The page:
As one of the most popular tourist destinations in Mexico, Cancún attracts about four million visitors each year to its pristine white beaches, its top-notch resort and hotel scene, and its crystal blue water. The city is home to about 140 hotels that line the beaches in an area called the hotel zone, attracting all types of guests, from traveling business people to timeshare owners to families. The city is probably most famous for its Mayan ruins, which dot the landscape around this southern region of México. From El Rey to Tulum, the ancient stone remains are unique archaeological attractions that tell the original story of the now bustling modern city. Many people also visit the area for it’s great dive sites. Colorful coral reefs and diverse sea life are located right offshore, and a variety of inland cenotes (deep natural wells) attract diving enthusiasts to explore the rich underwater worlds of Cancún.
Before hotels, tourism, and even Spanish conquistadors, Cancún was populated with Mayan natives; many of the ruins in the area point to Mayan civilization existing from about 400 B.C. to 1500 A.D. The Mayans were a very advanced society, constructing elaborate architectural marvels, utilizing advanced farming techniques, generating astronomical and mathematical theories, and developing sophisticated cultural and artistic technologies such as calendars and hieroglyphics.
Around 1517, the first Spanish explorers arrived on the Yucatán peninsula and found flourishing Mayan civilizations. The Spanish worked hard to conquer the Mayan people, under the pretext that there was much gold and silver to be found in the natives’ land. By the late 17th century, much of the Mayan population had died off or been conquered by the Spanish conquistadors, effectively signaling the end of Mayan civilization.
It wasn’t until the 1840s when American explorer John L. Stephens began his documented investigations of the area around present-day Cancún. He found the area to be mostly full of crocodiles, trees, and Mayan ruins, and wrote and mapped his way across the southern Yucatán peninsula for two years.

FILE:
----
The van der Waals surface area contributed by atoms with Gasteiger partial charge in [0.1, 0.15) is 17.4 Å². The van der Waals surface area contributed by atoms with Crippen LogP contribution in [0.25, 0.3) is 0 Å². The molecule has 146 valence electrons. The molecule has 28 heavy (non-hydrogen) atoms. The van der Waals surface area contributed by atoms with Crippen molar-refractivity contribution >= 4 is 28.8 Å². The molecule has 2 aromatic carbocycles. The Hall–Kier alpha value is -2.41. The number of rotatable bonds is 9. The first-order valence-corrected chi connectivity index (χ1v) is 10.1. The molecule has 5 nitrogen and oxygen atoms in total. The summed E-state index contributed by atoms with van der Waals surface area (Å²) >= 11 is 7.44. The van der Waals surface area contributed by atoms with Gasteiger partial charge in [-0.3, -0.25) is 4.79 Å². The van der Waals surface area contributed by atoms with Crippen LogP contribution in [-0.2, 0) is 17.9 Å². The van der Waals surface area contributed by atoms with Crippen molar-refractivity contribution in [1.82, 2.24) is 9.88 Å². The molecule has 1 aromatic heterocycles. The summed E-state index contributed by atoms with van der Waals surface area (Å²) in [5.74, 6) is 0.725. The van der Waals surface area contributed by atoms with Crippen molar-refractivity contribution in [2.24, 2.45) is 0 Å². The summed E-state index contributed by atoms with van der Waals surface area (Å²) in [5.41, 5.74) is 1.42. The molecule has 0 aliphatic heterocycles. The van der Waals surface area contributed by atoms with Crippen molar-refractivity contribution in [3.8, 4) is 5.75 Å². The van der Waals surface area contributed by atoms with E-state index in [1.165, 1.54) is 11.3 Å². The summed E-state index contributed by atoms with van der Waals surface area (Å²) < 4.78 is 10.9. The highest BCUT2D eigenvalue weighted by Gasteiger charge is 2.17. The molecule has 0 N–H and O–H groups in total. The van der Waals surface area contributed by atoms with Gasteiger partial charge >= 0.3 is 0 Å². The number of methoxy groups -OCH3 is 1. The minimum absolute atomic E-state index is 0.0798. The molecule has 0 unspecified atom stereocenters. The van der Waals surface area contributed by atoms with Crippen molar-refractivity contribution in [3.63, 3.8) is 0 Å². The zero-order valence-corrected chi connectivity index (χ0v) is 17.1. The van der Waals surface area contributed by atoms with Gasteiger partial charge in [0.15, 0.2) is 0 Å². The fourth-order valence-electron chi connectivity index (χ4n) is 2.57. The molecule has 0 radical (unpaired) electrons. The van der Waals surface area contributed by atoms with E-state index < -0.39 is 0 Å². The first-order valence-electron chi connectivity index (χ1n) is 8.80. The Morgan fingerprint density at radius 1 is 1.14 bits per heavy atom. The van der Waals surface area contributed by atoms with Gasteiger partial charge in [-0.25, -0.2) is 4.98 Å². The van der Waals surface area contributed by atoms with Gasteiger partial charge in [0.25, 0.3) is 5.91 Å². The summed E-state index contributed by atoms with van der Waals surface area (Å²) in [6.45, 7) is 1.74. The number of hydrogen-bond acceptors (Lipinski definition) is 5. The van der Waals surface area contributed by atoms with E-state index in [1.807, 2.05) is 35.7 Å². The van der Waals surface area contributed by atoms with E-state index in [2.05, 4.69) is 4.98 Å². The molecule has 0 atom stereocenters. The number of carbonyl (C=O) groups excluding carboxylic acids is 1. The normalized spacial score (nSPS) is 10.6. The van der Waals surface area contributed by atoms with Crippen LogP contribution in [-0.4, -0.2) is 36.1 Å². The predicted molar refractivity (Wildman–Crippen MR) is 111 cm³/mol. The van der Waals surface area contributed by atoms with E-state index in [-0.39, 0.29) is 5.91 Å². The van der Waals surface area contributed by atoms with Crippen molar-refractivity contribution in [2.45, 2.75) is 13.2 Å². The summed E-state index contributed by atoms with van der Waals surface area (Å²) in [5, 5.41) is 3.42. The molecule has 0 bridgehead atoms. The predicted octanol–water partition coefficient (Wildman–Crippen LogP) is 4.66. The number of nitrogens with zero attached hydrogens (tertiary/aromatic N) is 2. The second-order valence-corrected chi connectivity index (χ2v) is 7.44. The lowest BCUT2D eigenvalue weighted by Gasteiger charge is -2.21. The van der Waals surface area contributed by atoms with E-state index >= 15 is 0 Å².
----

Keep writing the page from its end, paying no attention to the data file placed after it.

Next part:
The fate of Cancún changed in the 1960s, when the Banco de México conducted a study of the country to decide where they should invest money to create vacation and tourism destinations. At this point in time, Cancún was still a tiny local settlement (home to only a handful of residents), and for the most part, was occupied by a dilapidated coconut plantation. In 1969, the bank’s researchers chose five destinations they wished to develop, and Cancún was one of them. Ixtapa, Los Cabos, Bahías de Huatulco, Loreto, and Cancún were all selected for their beautiful natural scenery, local historical significance, and proximity to Caribbean vacation destinations that were competing for tourism dollars.
Construction and development began immediately on these resort communities, and for Cancún, that meant building a ‘tourism zone’ that was concentrated with hotels, shops, and marinas. A residential town was constructed in the northern section for permanent residents, complete with infrastructure, houses, schools, markets, etc., and an international airport was built to attract visitors from across the globe. Soon, international investors began to build in Cancún, adding to the original hotels and resorts that were built in the hotel zone, and the once small and inconspicuous Mexican region began to boom into one of the country’s most popular vacation destinations.
Cancún is located on México’s Yucatán peninsula in the state of Quintana Roo, which lies in the southeastern part of the country. The city is effectively divided into two parts—the mainland and the island, or hotel zone. Most visitors stay on the island part of the city, as it caters to foreign tourists with all-inclusive resorts, global restaurant chains, and entertainment outlets such as watersport rentals and nightclubs. The mainland city (or “El Centro”) is known for its more authentic Mexican atmosphere, complete with neighborhoods of permanent residents, local markets, central squares, and historical monuments and buildings. Another popular destination in the area is Isla Mujeres, a small, laid-back island that lies just offshore from the hotel zone, making it a great day-trip for Cancún visitors.
Couples looking for a luxury wedding or a spicy celebration bursting with entertainment will find what they want in Cancun. Convenient to travel to from origins throughout the U.S., Cancun was designed with the needs of a tourist in mind, which makes it easy to design a dream wedding experience. Including a traditional Mariachi trio during the destination wedding cocktail hour adds a beautiful and soulful soundtrack to make sure guests never forget their incredible experience. Or hosting the reception at sunset on a catamaran allows guests to enjoy the wedding and a breathtaking Mexican sunset at the same time.